The story of a freed slave and a robot professor, trying to figure out what it means to be in love while they watch old anime from the 21st century.
At the time of this writing, Aral is the last character to die in the Vorkosigan Saga.
This is the second time a book has ended with something that functioned as an epilogue titled “Aftermaths.” The previous “Aftermaths” appeared at the end of Shards of Honor and described the process of finding and identifying the remains of the casualties of the Escobar War. Aral lost a great deal in that war, and among other things, that story was about his losses. He got to go on and have a second life he never anticipated; the losses never went away, but he gained things he never expected to have. The current set of aftermaths are about everyone else’s loss of Aral.
Series: Rereading the Vorkosigan Saga
Award-winning author Chen Qiufan’s Waste Tide (translated by Ken Liu) is a thought-provoking vision of the future, available April 30th from Tor Books—and we want to send you a copy!
Mimi is drowning in the world’s trash.
She’s a waste worker on Silicon Isle, where electronics—from cell phones and laptops to bots and bionic limbs—are sent to be recycled. These amass in towering heaps, polluting every spare inch of land. On this island off the coast of China, the fruits of capitalism and consumer culture come to a toxic end.
Mimi and thousands of migrant waste workers like her are lured to Silicon Isle with the promise of steady work and a better life. They’re the lifeblood of the island’s economy, but are at the mercy of those in power.
A storm is brewing, between ruthless local gangs, warring for control. Ecoterrorists, set on toppling the status quo. American investors, hungry for profit. And a Chinese-American interpreter, searching for his roots.
Of all the Magic books, this is the one I thought I remembered the best. It turns out all I remembered was the folk ditty that inspired the title, and a few small bits about witchcraft. Everything else read as completely new.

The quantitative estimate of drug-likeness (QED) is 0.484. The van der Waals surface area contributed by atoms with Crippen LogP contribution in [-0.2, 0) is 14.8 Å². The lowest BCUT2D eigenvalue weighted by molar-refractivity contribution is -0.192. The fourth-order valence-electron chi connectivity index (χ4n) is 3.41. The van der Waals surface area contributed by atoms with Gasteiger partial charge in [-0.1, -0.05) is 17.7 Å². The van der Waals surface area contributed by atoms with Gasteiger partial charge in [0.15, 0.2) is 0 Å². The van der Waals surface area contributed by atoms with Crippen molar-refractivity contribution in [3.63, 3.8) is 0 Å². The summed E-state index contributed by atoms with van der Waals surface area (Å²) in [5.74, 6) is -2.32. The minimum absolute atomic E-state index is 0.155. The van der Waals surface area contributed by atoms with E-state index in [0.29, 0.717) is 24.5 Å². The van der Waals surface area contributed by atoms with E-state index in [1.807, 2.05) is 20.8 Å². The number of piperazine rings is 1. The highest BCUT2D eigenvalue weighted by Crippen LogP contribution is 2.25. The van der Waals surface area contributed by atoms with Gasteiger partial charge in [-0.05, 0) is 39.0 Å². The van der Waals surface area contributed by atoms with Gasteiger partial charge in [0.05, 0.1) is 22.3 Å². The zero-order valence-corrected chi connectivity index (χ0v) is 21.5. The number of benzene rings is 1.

Maybe the book I remember was another one built around “Lavender’s blue, dilly-dilly.” Maybe memory is just being weird. Either way, I did enjoy this, though with some fairly large doses of “Ummm… no.”
Let’s cut to the chase: Jordan Peele’s second directorial endeavor, Us, is stellar and if you haven’t seen it already you should do so immediately. I walked out of Us unable to do anything but obsess over what I had just witnessed. If I could’ve, I would’ve walked right back to the ticket counter and gone for a second round.
Spoilers ahoy! Proceed with caution.
At the very start of the Star Trek: Discovery episode “The Red Angel,” the history of time travel in the Trek universe got a little more wrinkled. According to this episode, Starfleet has been desperate to develop some reliable time travel since the very early part of the 23rd century. This feels a little crazy, but what’s even crazier is that a close reading of nearly every single time travel episode of the original series supports this idea. Yep. That’s right. Discovery’s “temporal arms race” seems to be something Captain Kirk was totally involved with during TOS. Here’s how it all works.
Spoilers ahead for Star Trek: Discovery, Season 2, Episode 10, “The Red Angel.”
When I went to the Viable Paradise writer’s workshop back in the distant dim year of 2013, the inestimable Elizabeth Bear, along with various other people who are cleverer than me, explained to me about the tricks a writer gets for free in their box. The writing-skill cards you drew in your first poker hand.